POWER: 2 x Gnome-Rhone (SNECMA) 14R R-25 14-cylinder twin-row, air-cooled radial piston engine developing 1,500 to 1,600 horsepower each and driving three-bladed propeller units.
The French Navy's quest to reestablish its legitimacy following the close of World War 2 in 1945 led the service to, at first, take on many surplus equipment types from the United States and Britain. In time, indigenous programs ultimately went on to satisfy standing local requirements and, one such attempt, became the SNCAC "NC.1070". This initiative sought to satisfy a French Navy need for a carrier-based, torpedo-or-bomb-carrying, anti-ship strike platform. Three prototypes were contracted for and up to 100 production-quality aircraft were envisioned.
The aircraft would feature a crew of three and was given a twin-engine, twin-boom design arrangement with a centralized fuselage straddled by the straight-lined wing mainplanes. Each mainplane carried a Gnome-Rhone (SNECMA) 14 series R-25 14-cylinder air-cooled radial piston engine of 1,500 horsepower and these were used to drive three-bladed propelled units. The booms emanated from the engine nacelles in traditional fashion, terminating at the rear of the aircraft where there was fitted a twin-vertical fin configuration. Atop these two structures was placed the horizontal stabilizer and this sat over a fixed horizontal plane. A conventional tricycle undercarriage (retractable) would be used for ground-running.
Structurally, the aircraft carried a running length of 33.5 feet and a wingspan of 65.6 feet with a height of 15 feet. Empty weight was 17,305lb against an MTOW of 23,600lb. Size was of particular importance for the aircraft would have to be cleanly stowed away on a space-strapped aircraft carrier of the period.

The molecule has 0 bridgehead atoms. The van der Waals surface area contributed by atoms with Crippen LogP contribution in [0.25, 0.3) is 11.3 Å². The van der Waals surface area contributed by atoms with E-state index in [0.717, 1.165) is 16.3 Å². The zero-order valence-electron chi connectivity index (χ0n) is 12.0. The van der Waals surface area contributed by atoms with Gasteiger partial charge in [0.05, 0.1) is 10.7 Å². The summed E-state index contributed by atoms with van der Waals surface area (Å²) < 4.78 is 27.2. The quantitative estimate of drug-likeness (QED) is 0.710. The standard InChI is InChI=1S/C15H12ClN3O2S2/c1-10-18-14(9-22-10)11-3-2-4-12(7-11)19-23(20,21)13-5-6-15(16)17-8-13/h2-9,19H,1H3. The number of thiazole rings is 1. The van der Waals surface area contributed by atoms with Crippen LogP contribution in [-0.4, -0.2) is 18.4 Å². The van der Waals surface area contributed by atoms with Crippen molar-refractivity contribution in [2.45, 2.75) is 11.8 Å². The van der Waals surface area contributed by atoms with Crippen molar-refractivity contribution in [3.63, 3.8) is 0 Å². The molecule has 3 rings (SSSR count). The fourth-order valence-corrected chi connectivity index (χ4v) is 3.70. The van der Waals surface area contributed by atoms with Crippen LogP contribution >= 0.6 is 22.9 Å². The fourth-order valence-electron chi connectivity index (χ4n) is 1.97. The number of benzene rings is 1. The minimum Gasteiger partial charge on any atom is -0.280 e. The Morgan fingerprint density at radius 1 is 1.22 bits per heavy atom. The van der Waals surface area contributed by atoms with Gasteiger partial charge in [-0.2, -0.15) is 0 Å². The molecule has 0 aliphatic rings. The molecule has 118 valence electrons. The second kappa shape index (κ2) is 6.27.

For armament, it was proposed that the aircraft would field 2 x 20mm MG151 autocannons in fixed, forward-firing mounts and 2 x20mm MG151 autocannons in a SAMM AB211 series powered turret (the latter primarily for self-defense). Up to 4,410lb of stores could be carried, these made up of either conventional drop bombs or aerial torpedoes.
The first of the scheduled prototypes made its first-flight on May 25th, 1947. Further testing revealed the aircraft to be largely underpowered despite its twin-engine arrangement - even without the rear turret or primary, fixed armament having been fitted. After suffering damage during a landing action in March of 1948, the aircraft was not repaired nor furthered.
As tested, the NC.1070 recorded a maximum speed of 360 miles per hour, reaching a range out to 1,835 miles and a service ceiling up to 32,640 feet.
Instead, the focus now shifted to the same design now powered by 2 x Rolls-Royce "Nene" turbojet engines - the "NC.1071". This specimen flew for the first time on October 12th, 1948, but did not produce the expended performance gains and the program was shelved in full.